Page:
German authorities raid finance, justice ministries in money laundering probe, report shows
Special customs unit is suspected of not having properly forwarded money laundering suspicion reports to law enforcement authorities
German prosecutors have raided the finance and justice ministries over allegations that information on money laundering reports was withheld, newsweekly Der Spiegel reported Thursday.
The raids ordered by prosecutors from the northwestern city of Osnabrueck are part of a probe into possible obstruction of justice by an agency that investigates money laundering.
According to the report, the investigation is directed against persons responsible for the Financial Intelligence Unit (FIU), a special unit of the Finance Ministry’s customs service that fights money laundering.
The unit is suspected of not having properly forwarded to law enforcement authorities money laundering suspicion reports from banks "amounting to millions" of euros.
The prosecutor's office had already searched FIU headquarters in Cologne in July 2020. Documents were secured there, said a spokesman for the authorities. From this, it emerged "that there was extensive communication between the FIU and the ministries now searched." The current searches also aim to identify possible specific suspects.
The starting point of the investigation was a suspicious transaction report from a bank in June 2018. It involved a transfer to Africa of more than one million euros ($1.18 million). The bank suspected that the background of the payments was terrorist financing as well as arms and drug trafficking.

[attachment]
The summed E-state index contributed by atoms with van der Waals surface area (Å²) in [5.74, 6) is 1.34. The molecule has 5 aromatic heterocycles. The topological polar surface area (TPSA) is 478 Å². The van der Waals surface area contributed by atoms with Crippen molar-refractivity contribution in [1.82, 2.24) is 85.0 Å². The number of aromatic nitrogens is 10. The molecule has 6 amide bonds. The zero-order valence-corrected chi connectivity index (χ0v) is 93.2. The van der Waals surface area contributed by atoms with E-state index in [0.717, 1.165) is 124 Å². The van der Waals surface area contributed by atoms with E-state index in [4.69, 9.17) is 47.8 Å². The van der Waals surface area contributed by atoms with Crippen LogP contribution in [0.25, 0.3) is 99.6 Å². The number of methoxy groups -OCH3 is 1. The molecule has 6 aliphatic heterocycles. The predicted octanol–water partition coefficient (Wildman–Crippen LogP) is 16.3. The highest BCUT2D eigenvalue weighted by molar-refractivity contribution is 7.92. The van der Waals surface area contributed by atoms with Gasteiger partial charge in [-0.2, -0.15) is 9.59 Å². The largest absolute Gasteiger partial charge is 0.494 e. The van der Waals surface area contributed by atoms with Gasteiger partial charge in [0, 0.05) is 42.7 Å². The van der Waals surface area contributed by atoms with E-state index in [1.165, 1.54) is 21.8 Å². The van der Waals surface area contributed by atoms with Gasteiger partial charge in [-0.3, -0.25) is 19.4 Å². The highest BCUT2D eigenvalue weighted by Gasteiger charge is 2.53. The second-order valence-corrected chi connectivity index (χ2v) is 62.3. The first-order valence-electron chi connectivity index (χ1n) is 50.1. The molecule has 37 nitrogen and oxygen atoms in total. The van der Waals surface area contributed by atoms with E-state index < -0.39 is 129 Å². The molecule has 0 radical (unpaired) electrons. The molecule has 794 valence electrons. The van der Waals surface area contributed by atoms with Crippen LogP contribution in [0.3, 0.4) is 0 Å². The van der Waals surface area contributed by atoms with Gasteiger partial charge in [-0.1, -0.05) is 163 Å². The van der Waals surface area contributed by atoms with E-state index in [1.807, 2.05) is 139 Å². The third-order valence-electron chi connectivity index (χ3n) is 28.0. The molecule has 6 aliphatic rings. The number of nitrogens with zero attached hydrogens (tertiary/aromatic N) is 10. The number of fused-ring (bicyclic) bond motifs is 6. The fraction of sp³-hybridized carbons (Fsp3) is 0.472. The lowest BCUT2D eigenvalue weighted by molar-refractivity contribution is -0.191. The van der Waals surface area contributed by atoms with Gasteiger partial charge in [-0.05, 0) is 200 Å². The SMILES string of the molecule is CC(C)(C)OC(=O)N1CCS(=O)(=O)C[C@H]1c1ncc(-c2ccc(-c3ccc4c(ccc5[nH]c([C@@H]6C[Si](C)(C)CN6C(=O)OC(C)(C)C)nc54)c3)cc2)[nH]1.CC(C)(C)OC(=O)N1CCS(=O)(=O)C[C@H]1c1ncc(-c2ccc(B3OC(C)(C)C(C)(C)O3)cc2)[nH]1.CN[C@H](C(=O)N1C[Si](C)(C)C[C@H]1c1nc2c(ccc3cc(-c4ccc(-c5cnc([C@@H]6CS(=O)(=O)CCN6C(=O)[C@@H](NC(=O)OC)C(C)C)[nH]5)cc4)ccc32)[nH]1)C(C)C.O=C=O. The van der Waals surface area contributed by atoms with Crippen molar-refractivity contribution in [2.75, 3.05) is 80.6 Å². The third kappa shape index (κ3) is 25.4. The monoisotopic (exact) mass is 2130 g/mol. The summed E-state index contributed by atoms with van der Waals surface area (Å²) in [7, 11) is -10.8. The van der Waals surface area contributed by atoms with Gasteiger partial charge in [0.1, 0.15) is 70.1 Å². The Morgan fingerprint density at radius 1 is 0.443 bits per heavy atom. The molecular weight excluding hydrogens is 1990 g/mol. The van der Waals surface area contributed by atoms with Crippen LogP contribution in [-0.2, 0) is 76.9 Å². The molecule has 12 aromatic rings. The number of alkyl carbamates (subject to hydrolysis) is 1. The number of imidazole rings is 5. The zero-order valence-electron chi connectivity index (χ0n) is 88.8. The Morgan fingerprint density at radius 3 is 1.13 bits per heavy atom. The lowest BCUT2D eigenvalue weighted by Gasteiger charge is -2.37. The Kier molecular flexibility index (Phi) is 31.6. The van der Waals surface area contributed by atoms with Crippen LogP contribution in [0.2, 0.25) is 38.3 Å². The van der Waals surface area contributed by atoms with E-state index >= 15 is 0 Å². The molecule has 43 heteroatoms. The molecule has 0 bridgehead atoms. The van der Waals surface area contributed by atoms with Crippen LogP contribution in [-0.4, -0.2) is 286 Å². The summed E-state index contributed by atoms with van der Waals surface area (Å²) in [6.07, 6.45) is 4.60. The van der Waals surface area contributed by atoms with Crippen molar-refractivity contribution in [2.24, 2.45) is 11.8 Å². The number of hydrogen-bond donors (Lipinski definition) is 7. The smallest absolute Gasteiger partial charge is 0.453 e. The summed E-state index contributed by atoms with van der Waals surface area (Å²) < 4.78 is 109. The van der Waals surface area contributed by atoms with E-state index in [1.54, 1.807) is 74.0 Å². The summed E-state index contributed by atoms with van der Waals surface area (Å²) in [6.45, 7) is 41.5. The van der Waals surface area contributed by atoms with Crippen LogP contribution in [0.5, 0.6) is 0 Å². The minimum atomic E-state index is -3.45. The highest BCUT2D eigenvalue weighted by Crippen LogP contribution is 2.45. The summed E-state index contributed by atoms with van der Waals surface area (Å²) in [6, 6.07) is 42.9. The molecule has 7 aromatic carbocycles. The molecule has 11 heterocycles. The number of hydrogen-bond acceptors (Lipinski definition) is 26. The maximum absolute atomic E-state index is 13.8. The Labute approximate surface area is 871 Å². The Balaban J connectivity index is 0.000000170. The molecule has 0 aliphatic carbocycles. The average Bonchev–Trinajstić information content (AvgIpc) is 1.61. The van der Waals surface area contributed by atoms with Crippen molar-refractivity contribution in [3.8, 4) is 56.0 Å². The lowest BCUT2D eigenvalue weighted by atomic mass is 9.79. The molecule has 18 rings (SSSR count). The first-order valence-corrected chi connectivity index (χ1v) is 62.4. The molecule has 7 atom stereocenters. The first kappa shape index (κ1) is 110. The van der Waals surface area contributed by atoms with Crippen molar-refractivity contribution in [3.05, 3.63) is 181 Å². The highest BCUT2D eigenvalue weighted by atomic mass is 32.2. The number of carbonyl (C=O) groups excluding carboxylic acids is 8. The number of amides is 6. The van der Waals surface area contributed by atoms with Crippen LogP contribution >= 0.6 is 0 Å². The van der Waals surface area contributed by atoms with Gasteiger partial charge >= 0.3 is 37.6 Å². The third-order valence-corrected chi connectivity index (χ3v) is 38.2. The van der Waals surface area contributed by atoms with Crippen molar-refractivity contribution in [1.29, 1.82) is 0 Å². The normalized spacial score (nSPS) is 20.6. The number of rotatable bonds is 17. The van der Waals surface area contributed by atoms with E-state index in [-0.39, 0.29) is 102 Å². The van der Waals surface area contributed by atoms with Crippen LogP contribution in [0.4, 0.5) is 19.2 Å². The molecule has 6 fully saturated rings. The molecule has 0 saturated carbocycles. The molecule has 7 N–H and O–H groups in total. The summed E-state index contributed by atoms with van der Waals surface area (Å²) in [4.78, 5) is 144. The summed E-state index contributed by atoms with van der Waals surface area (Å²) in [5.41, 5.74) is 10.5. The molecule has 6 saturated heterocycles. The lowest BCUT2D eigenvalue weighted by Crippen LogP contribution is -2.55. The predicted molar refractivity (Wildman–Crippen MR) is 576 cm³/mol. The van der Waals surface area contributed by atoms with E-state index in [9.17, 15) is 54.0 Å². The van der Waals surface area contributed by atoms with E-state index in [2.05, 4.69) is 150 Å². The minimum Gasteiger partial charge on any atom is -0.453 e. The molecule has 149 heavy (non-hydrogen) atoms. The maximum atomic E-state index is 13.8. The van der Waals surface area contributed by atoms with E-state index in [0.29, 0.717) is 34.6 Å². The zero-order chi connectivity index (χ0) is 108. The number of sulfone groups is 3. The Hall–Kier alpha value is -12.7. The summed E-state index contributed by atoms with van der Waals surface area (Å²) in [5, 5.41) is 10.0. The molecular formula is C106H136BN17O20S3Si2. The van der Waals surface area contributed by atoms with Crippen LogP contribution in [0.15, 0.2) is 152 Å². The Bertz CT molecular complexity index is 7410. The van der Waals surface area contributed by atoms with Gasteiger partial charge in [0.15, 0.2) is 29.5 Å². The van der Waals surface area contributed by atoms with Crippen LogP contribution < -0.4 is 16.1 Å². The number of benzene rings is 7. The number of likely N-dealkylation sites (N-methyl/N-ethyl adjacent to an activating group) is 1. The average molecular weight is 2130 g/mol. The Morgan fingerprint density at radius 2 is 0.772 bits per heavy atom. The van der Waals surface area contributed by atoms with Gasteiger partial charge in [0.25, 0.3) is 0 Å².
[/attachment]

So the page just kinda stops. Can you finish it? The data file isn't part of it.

"The FIU took note of this report, but did not forward it to German law enforcement authorities," the spokesman said, so the payment went through unhindered.
The Justice Ministry said on Thursday that it was fully cooperating with the investigators. The Finance Ministry also announced that they "of course fully support the authorities."
The investigations are not directed against employees of the ministry.
All financial institutions in Germany are obliged to report suspicious account movements to the FIU. Germany is widely considered a money-laundering paradise for criminals.
The FIU reported a 50% surge in suspected cases of money laundering and terrorist financing in 2019.
The German parliament has passed a series of tough anti-money laundering laws to fight the problem and get the country in line with EU guidelines. As part of the changes, the legislation imposed stricter regulations forcing real estate brokers, notaries, precious metals dealers, and auction houses to declare suspicious transactions.
The Berlin-based anti-corruption group Transparency International had urged Germany to enact reforms after reporting that €30 billion of "dirty money" was funneled into the German real estate sector in 2017.Anadolu Agency website contains only a portion of the news stories offered to subscribers in the AA News Broadcasting System (HAS), and in summarized form. Please contact us for subscription options.